In the first instalment we explored what the digitalisation effect means for the nature of the work we will do in the future . Now let’s look at how we will organise ourselves to do it.
I have always enjoyed the differences between the static org structures and workflows documented by an organisation and the shifting, dynamic, reality of how work actually gets done.
This influx of available data provided by the internet has resulted in consumer demand and employee needs becoming more fluid. Similarly, the low cost of cloud computing is making it easier for small organisations to scale quickly and disrupt established players. For these reasons, building agility into the operating model of an organisation is key.
As organisations start to experiment, we are seeing a set of hyper agile operating models that are beginning to establish themselves. 1) the Hollywood model, 2) the platform model, 3) Microwork and 4) Holacracy.
The Hollywood Model
This is a ‘it is what it says on the tin’ moment. Unsurprisingly, The Hollywood Model is an operating model that takes the idea of a film production in the studios of Hollywood and applies it to large organisations. Teams are assembled with the purpose of working for a short period of time on a designated task. Ad-hoc teams carry out projects that can be large and complex, requiring many people with complementary skills. These projects tend to come together quickly and have strict deadlines; once the task is completed, the team then disbands.
Holacracy focuses on distributed authority, transparent rules and encouraging rapid interactions3. In this operating model type the power is removed from individual human beings and instead re-assigned to clear job roles. Regular rotation through all job roles is encouraged, so one day you could be a Systems Engineer and the next day you could become Project Manager. This drives a holistic view of the organisation and continuous development for employees. In addition, decisions in this model are made locally, eliminating the need for escalations and micromanagement.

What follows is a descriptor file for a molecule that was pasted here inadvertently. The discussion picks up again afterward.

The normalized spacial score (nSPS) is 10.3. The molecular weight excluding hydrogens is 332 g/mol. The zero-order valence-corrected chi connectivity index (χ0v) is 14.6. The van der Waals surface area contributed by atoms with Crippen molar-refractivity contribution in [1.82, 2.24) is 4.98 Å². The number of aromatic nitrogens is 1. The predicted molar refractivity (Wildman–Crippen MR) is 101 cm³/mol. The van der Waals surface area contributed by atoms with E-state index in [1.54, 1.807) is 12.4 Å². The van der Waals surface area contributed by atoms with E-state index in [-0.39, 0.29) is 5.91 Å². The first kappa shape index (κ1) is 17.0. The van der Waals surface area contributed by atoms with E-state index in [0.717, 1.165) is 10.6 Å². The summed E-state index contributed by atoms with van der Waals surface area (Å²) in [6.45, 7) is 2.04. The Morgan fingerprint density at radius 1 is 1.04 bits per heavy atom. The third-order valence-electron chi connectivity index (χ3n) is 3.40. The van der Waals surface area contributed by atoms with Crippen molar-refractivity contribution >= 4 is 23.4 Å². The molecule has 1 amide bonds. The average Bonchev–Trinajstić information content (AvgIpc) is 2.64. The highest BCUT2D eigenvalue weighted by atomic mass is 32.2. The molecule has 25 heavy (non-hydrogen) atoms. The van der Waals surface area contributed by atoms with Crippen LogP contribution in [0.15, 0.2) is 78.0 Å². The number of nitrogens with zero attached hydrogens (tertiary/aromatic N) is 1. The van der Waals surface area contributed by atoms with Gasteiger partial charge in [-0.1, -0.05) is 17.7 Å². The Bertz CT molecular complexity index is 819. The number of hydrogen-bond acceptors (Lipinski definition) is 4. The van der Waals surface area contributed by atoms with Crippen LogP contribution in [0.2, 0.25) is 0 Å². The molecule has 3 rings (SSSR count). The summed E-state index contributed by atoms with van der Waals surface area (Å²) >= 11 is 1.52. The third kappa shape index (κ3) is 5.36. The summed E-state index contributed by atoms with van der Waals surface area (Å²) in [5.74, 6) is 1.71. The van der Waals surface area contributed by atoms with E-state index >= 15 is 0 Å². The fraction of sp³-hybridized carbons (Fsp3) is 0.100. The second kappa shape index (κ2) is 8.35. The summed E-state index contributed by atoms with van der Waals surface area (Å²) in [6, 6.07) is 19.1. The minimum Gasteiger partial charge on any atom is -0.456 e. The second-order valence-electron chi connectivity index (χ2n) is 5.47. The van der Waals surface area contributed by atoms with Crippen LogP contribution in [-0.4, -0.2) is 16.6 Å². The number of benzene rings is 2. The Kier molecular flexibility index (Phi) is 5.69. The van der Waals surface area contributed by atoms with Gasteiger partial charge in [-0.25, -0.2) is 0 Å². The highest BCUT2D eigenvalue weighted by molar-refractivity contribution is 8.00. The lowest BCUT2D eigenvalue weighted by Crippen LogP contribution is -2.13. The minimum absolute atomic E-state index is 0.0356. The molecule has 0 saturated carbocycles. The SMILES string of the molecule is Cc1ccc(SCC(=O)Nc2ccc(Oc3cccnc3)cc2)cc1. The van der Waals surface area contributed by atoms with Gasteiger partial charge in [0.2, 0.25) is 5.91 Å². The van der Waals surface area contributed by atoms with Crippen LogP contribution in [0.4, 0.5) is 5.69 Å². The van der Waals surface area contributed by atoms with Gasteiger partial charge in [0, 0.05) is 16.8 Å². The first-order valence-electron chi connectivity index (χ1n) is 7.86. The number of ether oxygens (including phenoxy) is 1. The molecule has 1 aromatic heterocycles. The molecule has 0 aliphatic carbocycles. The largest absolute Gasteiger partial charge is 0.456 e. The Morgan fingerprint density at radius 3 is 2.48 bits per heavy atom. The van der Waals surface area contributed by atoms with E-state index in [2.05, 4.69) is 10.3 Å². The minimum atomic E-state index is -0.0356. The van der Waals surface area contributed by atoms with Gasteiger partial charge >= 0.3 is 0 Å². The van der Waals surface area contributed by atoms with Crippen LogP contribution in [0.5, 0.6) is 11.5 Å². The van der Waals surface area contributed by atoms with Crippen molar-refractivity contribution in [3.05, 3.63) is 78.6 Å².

Probably the most celebrated operating model of modern times is the platform model favoured by the tech giants of eBay, Airbnb and Uber. Here the organisation attracts both supply and demand to a platform and takes a small cut from one or both sides.
The platform model tends to drive agility, open up larger customer bases and builds resilience against changing markets. For these reasons, businesses big and small are thinking about what it would take to reinvent themselves as a platform.
Microwork relies on the concept that people sign up to bite-sized computer-like tasks, such as translating pages of a book or creating content for a website, in exchange for small amounts of money or in some cases entirely for free2. This concept equates to a business outsourcing the entirety of business processes to external resources that are often not connected or even personally known to the organisation. Microwork heavily relies on technology to connect the business with remote Microworkers. It allows businesses to reach experts at low cost. Clarity provides an interesting example for how this model could be deployed within the consulting industry.
Operating model shifts are often synonymous with huge upheaval, but they don’t need to be. We would advocate a test and learn approach with small pilots in parts of the organisation to better contextualise the benefits of these models.